‘an uncertain situation that you cannot control and in which there is little progress or improvement’
Made in Plymouth Contributor, Paul Gibbins, recently caught up with the organiser of a local Photography Group for Refugees at an Exhibition of their work.
Amy Griffin, aged 22, is in her third year at Falmouth University studying press and editorial photography. Following her travels through Europe and witnessing the Migration issue up close in Budapest, she decided to set up a course for Refugees living in Plymouth.
“I’m in my final year at Falmouth University and I study press and editorial photography. For my dissertation I wrote about participatory photography projects and what how that sort of practice can help people in a useful way and how communities tell their own stories and that the photography does not go in and impose upon them. They can represent themselves, not how the photography represents them. I became really interested in that process and it really clicked with me and that this is the sort of practice that I want to pursue.”
Amy has undertaken a lot of documentary photography on Cornish communities, but realised that it would be more interesting to hand the camera over to people themselves.
Amy Griffin, Organiser of ‘In Limbo’
“I wanted to work with refugees partly because I did some travelling in 2015. I went around Europe on a holiday, but then by chance I came across the refugee crisis as it took off in Budapest and found the situation really bad there, and that’s where I really became empathetic to the situation, and where I realised I wanted to work with refugees.”
Amy looked for charities dealing with Refugees in Cornwall, to find the only one in Plymouth, Devon. She began by approaching Devon & Cornwall Refugee Support and asked to run a Photography workshop. Following two trial sessions in November 2016, she started a 12-week course in January 2017 with between 15-20 people attending the workshops.
“It wasn’t a random choice to work with refugees. I don’t like saying I have given them a voice, because they had a voice anyway, before I gave them a camera, but it has definitely motivated people.”
Without the daily routine or legal employment, the mental health of refugees is affected enormously, placing greater importance on activity groups such as this. The group is from across the Middle East: Iran, Iraq, Syria and also Venezuela, South America.
“I’m pleased that everyone enjoyed it so much and stuck it out for 12 weeks with me. This is the first kind of course I have delivered, having studied photography since GCSE (Yr 10). I am now 22 years old, so I’ve been taught photography for years, but never actually taught the skill myself, so a bit of a learning curve for me. The guys were so respectful, so happy. Before I started to deliver the workshops I was feeling nervous, I didn’t want to be patronizing in any way, but when with the group, they were so nice and respectful it was completely ok, everyone was so lovely, so happy to be on the course.”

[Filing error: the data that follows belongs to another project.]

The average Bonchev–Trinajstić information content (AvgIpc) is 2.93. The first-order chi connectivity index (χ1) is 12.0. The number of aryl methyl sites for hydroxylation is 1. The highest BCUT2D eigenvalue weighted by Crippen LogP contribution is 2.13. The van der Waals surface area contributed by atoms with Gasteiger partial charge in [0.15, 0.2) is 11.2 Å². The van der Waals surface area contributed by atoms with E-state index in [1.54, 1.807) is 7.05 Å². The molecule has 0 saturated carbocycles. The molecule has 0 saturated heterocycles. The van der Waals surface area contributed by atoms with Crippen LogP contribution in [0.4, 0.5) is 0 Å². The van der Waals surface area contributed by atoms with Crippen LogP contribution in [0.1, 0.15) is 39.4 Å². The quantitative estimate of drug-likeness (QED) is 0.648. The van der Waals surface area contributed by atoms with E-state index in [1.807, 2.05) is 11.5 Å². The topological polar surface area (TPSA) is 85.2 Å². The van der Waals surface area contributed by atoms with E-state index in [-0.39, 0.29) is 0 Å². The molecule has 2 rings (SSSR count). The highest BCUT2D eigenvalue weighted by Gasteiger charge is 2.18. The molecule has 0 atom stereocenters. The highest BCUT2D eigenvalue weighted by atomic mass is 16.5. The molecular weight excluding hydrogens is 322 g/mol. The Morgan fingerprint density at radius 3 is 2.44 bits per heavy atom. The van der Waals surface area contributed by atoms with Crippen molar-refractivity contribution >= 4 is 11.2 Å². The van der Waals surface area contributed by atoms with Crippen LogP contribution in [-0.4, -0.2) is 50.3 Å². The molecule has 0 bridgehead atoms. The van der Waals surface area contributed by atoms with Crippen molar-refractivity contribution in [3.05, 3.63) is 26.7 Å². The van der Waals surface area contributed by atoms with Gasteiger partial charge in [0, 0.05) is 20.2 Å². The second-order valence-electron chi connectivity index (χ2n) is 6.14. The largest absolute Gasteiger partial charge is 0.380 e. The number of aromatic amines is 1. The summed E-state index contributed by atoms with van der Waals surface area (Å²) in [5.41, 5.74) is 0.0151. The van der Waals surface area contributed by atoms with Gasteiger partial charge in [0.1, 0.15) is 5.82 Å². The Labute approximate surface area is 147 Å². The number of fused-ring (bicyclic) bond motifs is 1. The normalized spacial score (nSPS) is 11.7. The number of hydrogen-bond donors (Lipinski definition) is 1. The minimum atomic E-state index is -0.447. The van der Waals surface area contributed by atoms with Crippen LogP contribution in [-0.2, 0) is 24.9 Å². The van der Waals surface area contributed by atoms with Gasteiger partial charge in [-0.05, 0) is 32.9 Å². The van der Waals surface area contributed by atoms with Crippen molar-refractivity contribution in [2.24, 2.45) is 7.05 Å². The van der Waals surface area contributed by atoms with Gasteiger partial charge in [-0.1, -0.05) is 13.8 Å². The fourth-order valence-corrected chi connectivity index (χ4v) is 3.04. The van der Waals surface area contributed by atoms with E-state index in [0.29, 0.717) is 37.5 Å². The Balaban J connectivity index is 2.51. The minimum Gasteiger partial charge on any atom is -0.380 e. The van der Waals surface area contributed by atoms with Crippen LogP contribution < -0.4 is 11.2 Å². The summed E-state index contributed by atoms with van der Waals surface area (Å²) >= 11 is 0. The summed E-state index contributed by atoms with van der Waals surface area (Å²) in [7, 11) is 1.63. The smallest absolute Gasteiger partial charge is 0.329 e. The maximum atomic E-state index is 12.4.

The workshops were supported by Fotonow, a local photographic community interest company, who purchased equipment from Amy’s University for use on the course. The students used both DSLR and “point and shoot” digital cameras.
“Everyone enjoyed using the big cameras, to feel a bit more professional. The “point and shoot” are like an iPhone camera, but people were excited to learn the DSLR. It would have been nice to have had some more photographic equipment; it was a really slow process to edit. I received the images on an SD card, on average 12 cards, with 100 images per card per session! It was hard to know which photos to exhibit; we had hundreds. The exhibits have had some basic editing, brightness and contrast, I just wanted it to look nice.”
Collaboration in Photography and its various participatory methods evolved in the 70’s, when photographers began to attempt to break down the power imbalance between photographer and subject. By giving ‘subjects’ cameras, they were attempting to empower them to photograph their own stories. This exhibition is the result of collaboration between Amy and 9 individuals currently on their way to asylum.
The process has been very positive for Amy, “I have a lot of empathy for the situation, they had to leave their countries, I just think that people need to have a bit more empathy and try and put themselves into their shoes. They’re not any different to me and you, it’s just circumstance. They’re just lovely people that have amazing cultures, they’re not that different.”
‘In Limbo’ is open this weekend (13-16th April 2017) at St Saviour’s Church, Lambhay Hill, Plymouth.